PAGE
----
How To Make Turned Edge Appliqué Circles with Applipops
Creative fiber artists have been doing Turned Edge Appliqué for many years, but it is much easier now than it was in the past! In this appliqué tutorial, you’ll learn how to easily make perfect appliqué circles to add a fun decorative design to your next quilting or sewing project.
Today I’ll show you how I make perfect turned-edge appliqué circles in a fun, modern way. If you’ve got fabric scraps, join me in making a few of these circles – I’m sure you’ll love how easy it is to make perfect appliqué circles!
- Fabric Scraps & coordinating thread
- Liquid Starch (Sta-flo is best, but Elmer’s Glue can work too!)
- Hot Iron
- Sewing Machine
I was personally always a bit intimidated by appliqué circles, because I had this idea in my mind that they were hard to make and needed to be hand sewn. Thankfully, neither of those are true! I recently learned how to make perfect turned edge appliqué circles using a small metal device that made all the difference for me and attached them to my project using a sewing machine.
The secret to my success is through using a small device called Applipops. These small round metal circles work as a template as well as an ironing tool to help make perfect circles. Let me show you how they work!
Video Tutorial for Circles Appliqué
You can watch this video or follow along in the images below.
Making Perfect Circles for Appliqué
The first thing to do is decide what size circles you want to make for your project. Applipops come in sets of sizes that make it really easy! You can get them in ½” increment sizes or ?” increments. I personally got 2 of each set. The project I’m making to demonstrate this technique is a small quilt block that features 9 circles. To add a fun modern aspect to the design, I decided to make 3 large circles, 4 medium size circles, and 2 small circles.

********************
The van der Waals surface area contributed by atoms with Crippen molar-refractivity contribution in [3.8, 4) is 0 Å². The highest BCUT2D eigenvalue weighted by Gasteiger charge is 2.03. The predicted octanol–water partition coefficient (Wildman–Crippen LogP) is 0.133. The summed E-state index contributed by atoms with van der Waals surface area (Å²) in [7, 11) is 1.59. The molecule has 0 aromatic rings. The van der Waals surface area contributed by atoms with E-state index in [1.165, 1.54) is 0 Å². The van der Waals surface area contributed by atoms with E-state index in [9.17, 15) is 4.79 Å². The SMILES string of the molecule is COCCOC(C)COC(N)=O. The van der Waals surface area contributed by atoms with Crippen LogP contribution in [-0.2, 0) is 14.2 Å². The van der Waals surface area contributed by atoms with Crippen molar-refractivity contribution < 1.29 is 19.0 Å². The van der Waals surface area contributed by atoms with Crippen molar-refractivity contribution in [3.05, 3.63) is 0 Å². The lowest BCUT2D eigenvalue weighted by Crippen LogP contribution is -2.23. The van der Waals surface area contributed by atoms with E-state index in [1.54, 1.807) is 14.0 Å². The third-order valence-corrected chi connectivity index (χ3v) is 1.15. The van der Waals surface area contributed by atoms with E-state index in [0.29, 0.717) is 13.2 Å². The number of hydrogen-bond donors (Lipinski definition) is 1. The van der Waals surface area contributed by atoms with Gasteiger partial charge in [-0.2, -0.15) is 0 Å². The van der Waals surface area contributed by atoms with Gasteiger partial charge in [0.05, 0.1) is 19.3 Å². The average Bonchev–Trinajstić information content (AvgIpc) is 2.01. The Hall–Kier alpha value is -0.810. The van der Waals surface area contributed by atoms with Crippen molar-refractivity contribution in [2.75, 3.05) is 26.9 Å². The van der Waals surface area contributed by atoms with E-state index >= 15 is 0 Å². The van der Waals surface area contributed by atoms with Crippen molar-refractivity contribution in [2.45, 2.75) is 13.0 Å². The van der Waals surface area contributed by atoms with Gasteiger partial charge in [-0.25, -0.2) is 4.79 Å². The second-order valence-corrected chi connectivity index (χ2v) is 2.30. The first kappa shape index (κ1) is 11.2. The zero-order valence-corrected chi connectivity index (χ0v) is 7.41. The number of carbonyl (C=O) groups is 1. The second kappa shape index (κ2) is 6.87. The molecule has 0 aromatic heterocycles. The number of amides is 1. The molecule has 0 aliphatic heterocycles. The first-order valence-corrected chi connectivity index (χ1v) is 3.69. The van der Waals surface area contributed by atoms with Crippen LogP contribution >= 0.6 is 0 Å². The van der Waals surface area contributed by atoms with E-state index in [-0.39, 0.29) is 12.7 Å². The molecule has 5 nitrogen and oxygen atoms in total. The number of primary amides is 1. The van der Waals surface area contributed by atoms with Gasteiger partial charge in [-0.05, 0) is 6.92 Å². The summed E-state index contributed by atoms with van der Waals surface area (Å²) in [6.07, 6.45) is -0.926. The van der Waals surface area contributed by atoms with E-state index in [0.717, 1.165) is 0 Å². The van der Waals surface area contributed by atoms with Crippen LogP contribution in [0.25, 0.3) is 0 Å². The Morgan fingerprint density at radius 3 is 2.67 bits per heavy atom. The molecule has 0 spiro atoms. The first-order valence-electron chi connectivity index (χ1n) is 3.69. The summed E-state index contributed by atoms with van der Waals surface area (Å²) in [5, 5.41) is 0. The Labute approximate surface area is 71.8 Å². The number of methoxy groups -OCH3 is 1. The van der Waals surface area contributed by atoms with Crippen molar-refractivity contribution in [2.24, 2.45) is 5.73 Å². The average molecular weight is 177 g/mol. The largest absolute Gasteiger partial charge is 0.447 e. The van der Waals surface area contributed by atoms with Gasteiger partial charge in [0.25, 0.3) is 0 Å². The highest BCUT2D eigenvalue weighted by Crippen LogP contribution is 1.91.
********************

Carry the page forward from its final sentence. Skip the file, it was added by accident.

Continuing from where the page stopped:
Once you’ve decided what sizes you want to make, grab the scraps of fabric you plan to use for the circles. Arrange your fabric inside two circles that lock it into place.
Trim about a ¼” around the edge of the smaller circle. (this is the part that gets turned under) The right side of your fabric should be showing on top of the smaller circle.
Flip your circle over so the wrong side is up, and dampen your raw edges with starch. Sta-flo liquid starch is recommended but I’ve found that you can also use glue in a pinch. I tried it with Best Press and it worked a little bit, but I had much more success with glue.
Gently and evenly arrange your raw edges towards the center of your circle. Make sure the puckers are as even as possible and there aren’t any sharp points around the circle.
Use the hot iron to press it all into place. The heat from the iron will dry the starch. Once the starch is dry, take the iron off and let the circles cool down. Since the applipops are made of metal, and metal conducts heat, they will also get very hot. Be careful not to burn yourself!
Once cooled, you’ll be able to separate the circles and pop the center circle out of the fabric.
Press your fabric one more time without the Applipops. Repeat this process to make your desired amount of turned edge appliqué circles.
Machine Appliqué the Circles into Position
Attaching your circles onto your fabric is actually quite easy! Begin by pinning your circles into place on a piece of background fabric. You could also use fusible web to temporarily adhere them, but I found pins to be just fine.
Next, get your sewing machine ready. I recommend threading your sewing machine with a thread that matches your circle. You can use a normal straight stitch if you like, but I prefer a blanket stitch. If you can adjust the speed on your machine, make it super slow.
Carefully and slowly begin stitching around the edges of one of your circles.
When using a blanket stitch I try to line it up so that the straight stitches are “in the ditch” between the circle and the background and then the sideways stitches come out onto the circle to tack it into place. If you’re using a straight stitch you’ll want them all to be on your circle, an ?” or less away from the edge.
Repeat the stitching process around the edges of all your circles.
Finish Your Appliqué Sewing Project
If you’re making a mug rug like me, the next step will be to layer your appliquéd fabric with quilt batting and backing fabric.
Consider turning your small appliqué project into something like a mug rug, pot holder, or zipper pouch! Check out these tutorials below for further instructions and ideas: